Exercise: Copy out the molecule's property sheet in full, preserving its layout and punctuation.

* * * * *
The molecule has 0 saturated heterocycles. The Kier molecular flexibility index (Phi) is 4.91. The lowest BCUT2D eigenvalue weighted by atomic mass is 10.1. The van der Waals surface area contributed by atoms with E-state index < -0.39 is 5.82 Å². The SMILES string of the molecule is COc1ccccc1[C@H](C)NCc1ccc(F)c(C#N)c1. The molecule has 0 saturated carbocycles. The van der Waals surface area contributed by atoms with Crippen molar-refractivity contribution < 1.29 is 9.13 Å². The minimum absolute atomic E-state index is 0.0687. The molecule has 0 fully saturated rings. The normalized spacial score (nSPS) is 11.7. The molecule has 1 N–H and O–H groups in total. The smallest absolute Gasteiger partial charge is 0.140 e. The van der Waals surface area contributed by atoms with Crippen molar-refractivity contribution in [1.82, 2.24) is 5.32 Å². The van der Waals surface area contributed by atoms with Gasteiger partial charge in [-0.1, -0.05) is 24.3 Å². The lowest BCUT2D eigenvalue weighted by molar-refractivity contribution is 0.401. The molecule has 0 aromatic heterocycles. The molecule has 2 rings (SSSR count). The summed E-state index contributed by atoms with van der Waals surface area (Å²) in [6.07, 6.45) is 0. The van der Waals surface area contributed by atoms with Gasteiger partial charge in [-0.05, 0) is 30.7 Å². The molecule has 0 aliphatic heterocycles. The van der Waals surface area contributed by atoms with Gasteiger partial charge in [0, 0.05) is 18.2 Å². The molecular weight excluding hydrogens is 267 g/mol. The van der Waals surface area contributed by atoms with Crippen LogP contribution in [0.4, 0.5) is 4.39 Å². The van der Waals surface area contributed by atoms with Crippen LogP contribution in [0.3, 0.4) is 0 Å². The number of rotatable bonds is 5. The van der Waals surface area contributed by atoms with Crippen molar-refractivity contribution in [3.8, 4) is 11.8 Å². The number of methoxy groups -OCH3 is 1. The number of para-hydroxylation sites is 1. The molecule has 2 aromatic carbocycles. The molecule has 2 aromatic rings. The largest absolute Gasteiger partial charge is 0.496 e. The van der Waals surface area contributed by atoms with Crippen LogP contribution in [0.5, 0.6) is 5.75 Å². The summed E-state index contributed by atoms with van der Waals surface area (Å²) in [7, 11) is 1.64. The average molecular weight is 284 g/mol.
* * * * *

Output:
The molecule has 0 saturated heterocycles. The Kier molecular flexibility index (Phi) is 4.91. The lowest BCUT2D eigenvalue weighted by atomic mass is 10.1. The van der Waals surface area contributed by atoms with E-state index < -0.39 is 5.82 Å². The SMILES string of the molecule is COc1ccccc1[C@H](C)NCc1ccc(F)c(C#N)c1. The molecule has 0 saturated carbocycles. The van der Waals surface area contributed by atoms with Crippen molar-refractivity contribution < 1.29 is 9.13 Å². The minimum absolute atomic E-state index is 0.0687. The molecule has 0 fully saturated rings. The normalized spacial score (nSPS) is 11.7. The molecule has 1 N–H and O–H groups in total. The smallest absolute Gasteiger partial charge is 0.140 e. The van der Waals surface area contributed by atoms with Crippen molar-refractivity contribution in [1.82, 2.24) is 5.32 Å². The van der Waals surface area contributed by atoms with Gasteiger partial charge in [-0.1, -0.05) is 24.3 Å². The lowest BCUT2D eigenvalue weighted by molar-refractivity contribution is 0.401. The molecule has 0 aromatic heterocycles. The molecule has 2 rings (SSSR count). The summed E-state index contributed by atoms with van der Waals surface area (Å²) in [6.07, 6.45) is 0. The van der Waals surface area contributed by atoms with Gasteiger partial charge in [-0.05, 0) is 30.7 Å². The molecule has 0 aliphatic heterocycles. The van der Waals surface area contributed by atoms with Gasteiger partial charge in [0, 0.05) is 18.2 Å². The molecular weight excluding hydrogens is 267 g/mol. The van der Waals surface area contributed by atoms with Crippen LogP contribution in [0.4, 0.5) is 4.39 Å². The van der Waals surface area contributed by atoms with Crippen LogP contribution in [0.3, 0.4) is 0 Å². The number of rotatable bonds is 5. The van der Waals surface area contributed by atoms with Crippen molar-refractivity contribution in [3.8, 4) is 11.8 Å². The number of methoxy groups -OCH3 is 1. The number of para-hydroxylation sites is 1. The molecule has 2 aromatic carbocycles. The molecule has 2 aromatic rings. The largest absolute Gasteiger partial charge is 0.496 e. The van der Waals surface area contributed by atoms with Crippen LogP contribution in [0.5, 0.6) is 5.75 Å². The summed E-state index contributed by atoms with van der Waals surface area (Å²) in [7, 11) is 1.64. The average molecular weight is 284 g/mol.